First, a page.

Here's some advice on how to include things like a sales forecast, expense budget, and cash-flow statement.
Based in the Washington, D. Getty Images A business plan is all conceptual until you start filling in the numbers and terms. The sections about your marketing plan and strategy are interesting to read, but they don't mean a thing if you can't justify your business with good figures on the bottom line.
You do this in a distinct section of your business plan for financial forecasts and statements. The financial section of a business plan is one of the most essential components of the plan, as you will need it if you have any hope of winning over investors or obtaining a bank loan.
Even if you don't need financing, you should compile a financial forecast in order to simply be successful in steering your business. The Purpose of the Financial Section Let's start by explaining what the financial section of a business plan is not.
Realize that the financial section is not the same as accounting. Many people get confused about this because the financial projections that you include--profit and loss, balance sheet, and cash flow--look similar to accounting statements your business generates.
But accounting looks back in time, starting today and taking a historical view. Business planning or forecasting is a forward-looking view, starting today and going into the future. It's an elaborate educated guess. And you don't spend a lot of time on minute details in a financial forecast that depends on an educated guess for sales.
You're going to need it if you are seeking investment from venture capitalists, angel investors, or even smart family members. They are going to want to see numbers that say your business will grow--and quickly--and that there is an exit strategy for them on the horizon, during which they can make a profit.
Any bank or lender will also ask to see these numbers as well to make sure you can repay your loan. It should be a guide to running your business," Pinson says. One way, Berry says, is to break the figures into components, by sales channel or target market segment, and provide realistic estimates for sales and revenue.
But if you break the guess into component guesses and look at each one individually, it somehow feels better," Berry says. The Components of a Financial Section A financial forecast isn't necessarily compiled in sequence.
And you most likely won't present it in the final document in the same sequence you compile the figures and documents. Berry says that it's typical to start in one place and jump back and forth. For example, what you see in the cash-flow plan might mean going back to change estimates for sales and expenses.
Still, he says that it's easier to explain in sequence, as long as you understand that you don't start at step one and go to step six without looking back--a lot--in between. Start with a sales forecast. Set up a spreadsheet projecting your sales over the course of three years.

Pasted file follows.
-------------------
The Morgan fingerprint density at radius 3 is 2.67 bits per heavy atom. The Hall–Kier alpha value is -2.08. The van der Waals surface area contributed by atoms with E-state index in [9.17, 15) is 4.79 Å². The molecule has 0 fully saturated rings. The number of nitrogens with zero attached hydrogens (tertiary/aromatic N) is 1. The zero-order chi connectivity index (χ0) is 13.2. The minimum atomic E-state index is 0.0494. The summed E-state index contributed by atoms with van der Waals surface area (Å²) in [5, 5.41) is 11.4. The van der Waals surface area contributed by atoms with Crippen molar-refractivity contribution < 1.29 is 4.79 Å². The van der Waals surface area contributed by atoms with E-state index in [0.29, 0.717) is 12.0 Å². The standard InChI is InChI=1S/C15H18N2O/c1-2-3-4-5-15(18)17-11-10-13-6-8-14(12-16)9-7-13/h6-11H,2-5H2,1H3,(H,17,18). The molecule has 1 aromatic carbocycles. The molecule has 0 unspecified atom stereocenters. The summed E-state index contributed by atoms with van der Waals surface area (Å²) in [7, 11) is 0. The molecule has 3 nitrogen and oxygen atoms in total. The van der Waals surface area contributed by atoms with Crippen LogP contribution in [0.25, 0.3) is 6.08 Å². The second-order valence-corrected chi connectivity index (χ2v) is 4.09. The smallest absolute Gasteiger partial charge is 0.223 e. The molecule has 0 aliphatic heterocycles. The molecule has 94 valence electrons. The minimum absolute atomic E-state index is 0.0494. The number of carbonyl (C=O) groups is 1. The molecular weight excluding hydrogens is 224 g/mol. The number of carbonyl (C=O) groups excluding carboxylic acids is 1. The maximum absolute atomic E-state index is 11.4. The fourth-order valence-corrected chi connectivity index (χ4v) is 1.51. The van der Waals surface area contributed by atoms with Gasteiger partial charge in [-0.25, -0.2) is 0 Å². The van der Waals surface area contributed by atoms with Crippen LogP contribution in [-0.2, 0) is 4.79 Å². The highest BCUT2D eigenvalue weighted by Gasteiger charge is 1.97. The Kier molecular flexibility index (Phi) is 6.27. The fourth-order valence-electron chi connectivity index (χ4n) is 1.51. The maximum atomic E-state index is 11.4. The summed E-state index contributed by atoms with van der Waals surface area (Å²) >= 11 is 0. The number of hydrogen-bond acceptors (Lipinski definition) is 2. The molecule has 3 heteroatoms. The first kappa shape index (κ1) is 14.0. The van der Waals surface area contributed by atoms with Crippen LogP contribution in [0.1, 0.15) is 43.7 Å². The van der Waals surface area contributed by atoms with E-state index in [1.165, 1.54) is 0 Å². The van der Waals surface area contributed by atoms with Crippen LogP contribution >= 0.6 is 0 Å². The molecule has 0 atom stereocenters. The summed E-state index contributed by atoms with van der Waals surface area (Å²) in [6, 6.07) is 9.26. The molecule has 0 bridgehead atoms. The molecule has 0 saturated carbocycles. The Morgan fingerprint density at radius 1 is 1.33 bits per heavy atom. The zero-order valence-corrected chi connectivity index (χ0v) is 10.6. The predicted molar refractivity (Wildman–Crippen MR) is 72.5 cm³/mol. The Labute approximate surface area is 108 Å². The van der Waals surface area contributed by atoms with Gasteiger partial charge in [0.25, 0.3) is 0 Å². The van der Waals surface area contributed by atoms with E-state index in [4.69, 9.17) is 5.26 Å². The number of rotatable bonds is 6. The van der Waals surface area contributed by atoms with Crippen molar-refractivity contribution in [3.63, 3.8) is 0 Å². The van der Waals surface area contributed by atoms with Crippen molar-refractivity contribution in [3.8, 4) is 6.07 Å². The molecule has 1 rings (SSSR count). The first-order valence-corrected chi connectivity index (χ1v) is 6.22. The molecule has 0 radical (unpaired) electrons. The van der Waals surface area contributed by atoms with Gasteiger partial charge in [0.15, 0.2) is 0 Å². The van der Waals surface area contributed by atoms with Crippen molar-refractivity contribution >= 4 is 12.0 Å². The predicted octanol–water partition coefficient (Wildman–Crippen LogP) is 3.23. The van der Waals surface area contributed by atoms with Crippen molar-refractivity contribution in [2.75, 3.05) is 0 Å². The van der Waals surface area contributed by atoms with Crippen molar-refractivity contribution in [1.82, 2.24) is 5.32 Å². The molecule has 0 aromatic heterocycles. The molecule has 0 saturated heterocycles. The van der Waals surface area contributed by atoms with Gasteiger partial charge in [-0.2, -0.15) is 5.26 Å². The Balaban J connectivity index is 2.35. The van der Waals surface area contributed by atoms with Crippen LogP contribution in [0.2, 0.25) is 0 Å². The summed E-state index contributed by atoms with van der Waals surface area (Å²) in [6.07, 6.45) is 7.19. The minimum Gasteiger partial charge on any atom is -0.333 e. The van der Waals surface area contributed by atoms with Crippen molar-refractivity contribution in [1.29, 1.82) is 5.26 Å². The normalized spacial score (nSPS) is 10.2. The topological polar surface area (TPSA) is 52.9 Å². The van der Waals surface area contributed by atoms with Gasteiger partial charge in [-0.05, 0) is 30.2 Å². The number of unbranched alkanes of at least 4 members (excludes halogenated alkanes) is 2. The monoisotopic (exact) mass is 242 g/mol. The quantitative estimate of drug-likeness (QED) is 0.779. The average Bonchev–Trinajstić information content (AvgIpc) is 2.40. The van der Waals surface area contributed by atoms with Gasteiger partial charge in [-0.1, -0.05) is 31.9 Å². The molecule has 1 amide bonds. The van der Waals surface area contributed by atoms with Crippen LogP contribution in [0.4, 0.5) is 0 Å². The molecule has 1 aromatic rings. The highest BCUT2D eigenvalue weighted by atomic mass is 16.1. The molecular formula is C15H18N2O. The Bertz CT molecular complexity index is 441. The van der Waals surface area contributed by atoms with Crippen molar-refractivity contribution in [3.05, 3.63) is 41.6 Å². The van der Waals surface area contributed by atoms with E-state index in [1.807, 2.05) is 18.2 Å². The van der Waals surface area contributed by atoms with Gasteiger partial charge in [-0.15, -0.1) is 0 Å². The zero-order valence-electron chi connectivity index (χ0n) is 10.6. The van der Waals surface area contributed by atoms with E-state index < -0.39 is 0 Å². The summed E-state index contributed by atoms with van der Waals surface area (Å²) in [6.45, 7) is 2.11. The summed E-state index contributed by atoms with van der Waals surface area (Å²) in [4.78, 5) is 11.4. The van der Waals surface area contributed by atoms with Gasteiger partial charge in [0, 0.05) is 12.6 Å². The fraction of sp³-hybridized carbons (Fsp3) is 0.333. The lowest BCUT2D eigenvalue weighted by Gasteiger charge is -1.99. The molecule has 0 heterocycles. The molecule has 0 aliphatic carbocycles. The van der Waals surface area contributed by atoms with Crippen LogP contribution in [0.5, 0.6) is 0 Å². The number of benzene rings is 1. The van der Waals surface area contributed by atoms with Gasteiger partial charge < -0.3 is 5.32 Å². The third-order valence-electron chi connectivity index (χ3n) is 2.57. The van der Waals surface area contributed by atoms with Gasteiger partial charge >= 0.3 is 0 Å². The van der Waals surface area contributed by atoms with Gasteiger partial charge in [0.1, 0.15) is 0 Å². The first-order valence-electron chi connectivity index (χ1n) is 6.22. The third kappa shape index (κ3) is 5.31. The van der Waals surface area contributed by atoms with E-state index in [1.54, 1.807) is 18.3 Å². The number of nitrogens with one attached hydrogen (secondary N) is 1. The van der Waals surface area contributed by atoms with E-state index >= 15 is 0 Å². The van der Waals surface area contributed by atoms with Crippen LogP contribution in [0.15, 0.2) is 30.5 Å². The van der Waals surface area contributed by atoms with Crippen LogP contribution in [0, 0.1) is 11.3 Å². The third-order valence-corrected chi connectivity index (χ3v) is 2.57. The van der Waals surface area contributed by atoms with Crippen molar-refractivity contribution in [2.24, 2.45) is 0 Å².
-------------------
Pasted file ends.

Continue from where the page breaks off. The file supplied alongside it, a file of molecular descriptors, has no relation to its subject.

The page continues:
Set up different sections for different lines of sales and columns for every month for the first year and either on a monthly or quarterly basis for the second and third years. Because you want to calculate gross margin.
Gross margin is sales less cost of sales, and it's a useful number for comparing with different standard industry ratios. The best way to do that, Berry says, is to look at past results. Create an expenses budget.
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You're going to need to understand how much it's going to cost you to actually make the sales you have forecast. Berry likes to differentiate between fixed costs i. Berry recommends you go with simple math. He says multiply estimated profits times your best-guess tax percentage rate to estimate taxes.
And then multiply your estimated debts balance times an estimated interest rate to estimate interest. Develop a cash-flow statement.
This is the statement that shows physical dollars moving in and out of the business. You base this partly on your sales forecasts, balance sheet items, and other assumptions. If you are operating an existing business, you should have historical documents, such as profit and loss statements and balance sheets from years past to base these forecasts on.
If you are starting a new business and do not have these historical financial statements, you start by projecting a cash-flow statement broken down into 12 months. Pinson says that it's important to understand when compiling this cash-flow projection that you need to choose a realistic ratio for how many of your invoices will be paid in cash, 30 days, 60 days, 90 days and so on.Just as you plan for when things go wrong, also plan for when things go well.
When you're prepared for growth, you better can manage the changes it brings and let it take you to the goal you set. Business Development Strategies is a combination of numerous individual tasks which has a goal of implementing and developing growth opportunities either within the organization or between two or more organizations.
Mar 04, · But for the many small business owners who plan to eventually move into mid-sized and even large business status, there are a few things they can do now to be as prepared as possible when that growth happens/5(10).
Jan 06, · Every business plan should have viable scenarios for exiting the business, regardless of the timing of the exit. 4) Prepare for plan execution Create a process for confidential communication to.
And that means all those plans for growing your business have fallen by the wayside, too. Instead of having a plan, all you have is hope. Jul 05, · How to Write a Growth Plan.
Three Parts: Analyzing Growth Opportunities Drafting Your Growth Plan Securing Financing Community Q&A If you’re lucky, your business will grow without much effort. However, most business owners need a plan%(15).